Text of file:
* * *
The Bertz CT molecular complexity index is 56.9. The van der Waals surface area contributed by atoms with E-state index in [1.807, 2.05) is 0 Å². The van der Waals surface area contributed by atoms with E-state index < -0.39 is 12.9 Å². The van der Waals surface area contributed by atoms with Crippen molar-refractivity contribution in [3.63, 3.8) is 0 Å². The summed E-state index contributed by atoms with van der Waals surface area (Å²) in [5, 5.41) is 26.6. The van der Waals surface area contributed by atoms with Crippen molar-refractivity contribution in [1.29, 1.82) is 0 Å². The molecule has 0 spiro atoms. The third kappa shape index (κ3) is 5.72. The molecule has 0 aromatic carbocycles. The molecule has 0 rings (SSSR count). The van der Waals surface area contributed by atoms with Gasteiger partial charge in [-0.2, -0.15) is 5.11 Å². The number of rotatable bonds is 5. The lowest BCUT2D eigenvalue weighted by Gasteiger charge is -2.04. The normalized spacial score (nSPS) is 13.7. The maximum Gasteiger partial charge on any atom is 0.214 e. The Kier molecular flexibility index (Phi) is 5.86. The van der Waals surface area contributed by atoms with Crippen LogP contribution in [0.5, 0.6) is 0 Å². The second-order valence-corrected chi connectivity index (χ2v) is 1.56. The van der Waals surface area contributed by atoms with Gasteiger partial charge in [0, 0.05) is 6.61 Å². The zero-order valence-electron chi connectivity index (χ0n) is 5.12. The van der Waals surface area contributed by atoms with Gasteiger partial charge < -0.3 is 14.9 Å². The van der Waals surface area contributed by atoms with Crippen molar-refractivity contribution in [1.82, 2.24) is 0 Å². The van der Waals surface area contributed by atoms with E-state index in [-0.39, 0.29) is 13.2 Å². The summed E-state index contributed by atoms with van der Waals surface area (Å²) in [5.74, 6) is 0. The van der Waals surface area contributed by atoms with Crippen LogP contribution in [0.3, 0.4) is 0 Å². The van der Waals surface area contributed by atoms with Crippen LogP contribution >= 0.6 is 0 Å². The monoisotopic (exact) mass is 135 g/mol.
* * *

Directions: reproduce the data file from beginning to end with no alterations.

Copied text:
The Bertz CT molecular complexity index is 56.9. The van der Waals surface area contributed by atoms with E-state index in [1.807, 2.05) is 0 Å². The van der Waals surface area contributed by atoms with E-state index < -0.39 is 12.9 Å². The van der Waals surface area contributed by atoms with Crippen molar-refractivity contribution in [3.63, 3.8) is 0 Å². The summed E-state index contributed by atoms with van der Waals surface area (Å²) in [5, 5.41) is 26.6. The van der Waals surface area contributed by atoms with Crippen molar-refractivity contribution in [1.29, 1.82) is 0 Å². The molecule has 0 spiro atoms. The third kappa shape index (κ3) is 5.72. The molecule has 0 aromatic carbocycles. The molecule has 0 rings (SSSR count). The van der Waals surface area contributed by atoms with Gasteiger partial charge in [-0.2, -0.15) is 5.11 Å². The number of rotatable bonds is 5. The lowest BCUT2D eigenvalue weighted by Gasteiger charge is -2.04. The normalized spacial score (nSPS) is 13.7. The maximum Gasteiger partial charge on any atom is 0.214 e. The Kier molecular flexibility index (Phi) is 5.86. The van der Waals surface area contributed by atoms with Crippen LogP contribution in [0.5, 0.6) is 0 Å². The second-order valence-corrected chi connectivity index (χ2v) is 1.56. The van der Waals surface area contributed by atoms with Gasteiger partial charge in [0, 0.05) is 6.61 Å². The zero-order valence-electron chi connectivity index (χ0n) is 5.12. The van der Waals surface area contributed by atoms with Gasteiger partial charge < -0.3 is 14.9 Å². The van der Waals surface area contributed by atoms with Crippen molar-refractivity contribution in [1.82, 2.24) is 0 Å². The van der Waals surface area contributed by atoms with E-state index in [-0.39, 0.29) is 13.2 Å². The summed E-state index contributed by atoms with van der Waals surface area (Å²) in [5.74, 6) is 0. The van der Waals surface area contributed by atoms with Crippen LogP contribution in [0.3, 0.4) is 0 Å². The van der Waals surface area contributed by atoms with Crippen LogP contribution >= 0.6 is 0 Å². The monoisotopic (exact) mass is 135 g/mol.